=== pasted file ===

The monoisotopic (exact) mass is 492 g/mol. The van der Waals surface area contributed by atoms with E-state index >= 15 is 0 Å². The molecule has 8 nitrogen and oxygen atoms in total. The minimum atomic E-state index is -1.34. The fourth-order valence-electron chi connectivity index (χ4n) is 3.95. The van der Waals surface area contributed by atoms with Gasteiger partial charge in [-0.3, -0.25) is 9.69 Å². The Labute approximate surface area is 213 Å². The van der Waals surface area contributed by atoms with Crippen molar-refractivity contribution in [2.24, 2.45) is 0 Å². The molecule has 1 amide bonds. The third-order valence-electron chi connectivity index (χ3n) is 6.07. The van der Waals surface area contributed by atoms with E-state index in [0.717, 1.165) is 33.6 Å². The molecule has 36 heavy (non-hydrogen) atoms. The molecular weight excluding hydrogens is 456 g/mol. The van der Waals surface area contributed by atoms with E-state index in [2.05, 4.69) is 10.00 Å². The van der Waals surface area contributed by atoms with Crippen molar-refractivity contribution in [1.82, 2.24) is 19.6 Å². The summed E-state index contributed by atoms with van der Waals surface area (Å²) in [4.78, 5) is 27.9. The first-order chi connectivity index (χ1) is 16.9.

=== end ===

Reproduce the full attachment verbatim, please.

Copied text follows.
The monoisotopic (exact) mass is 492 g/mol. The van der Waals surface area contributed by atoms with E-state index >= 15 is 0 Å². The molecule has 8 nitrogen and oxygen atoms in total. The minimum atomic E-state index is -1.34. The fourth-order valence-electron chi connectivity index (χ4n) is 3.95. The van der Waals surface area contributed by atoms with Gasteiger partial charge in [-0.3, -0.25) is 9.69 Å². The Labute approximate surface area is 213 Å². The van der Waals surface area contributed by atoms with Crippen molar-refractivity contribution in [2.24, 2.45) is 0 Å². The molecule has 1 amide bonds. The third-order valence-electron chi connectivity index (χ3n) is 6.07. The van der Waals surface area contributed by atoms with E-state index in [0.717, 1.165) is 33.6 Å². The molecule has 36 heavy (non-hydrogen) atoms. The molecular weight excluding hydrogens is 456 g/mol. The van der Waals surface area contributed by atoms with E-state index in [2.05, 4.69) is 10.00 Å². The van der Waals surface area contributed by atoms with Crippen molar-refractivity contribution in [1.82, 2.24) is 19.6 Å². The summed E-state index contributed by atoms with van der Waals surface area (Å²) in [4.78, 5) is 27.9. The first-order chi connectivity index (χ1) is 16.9.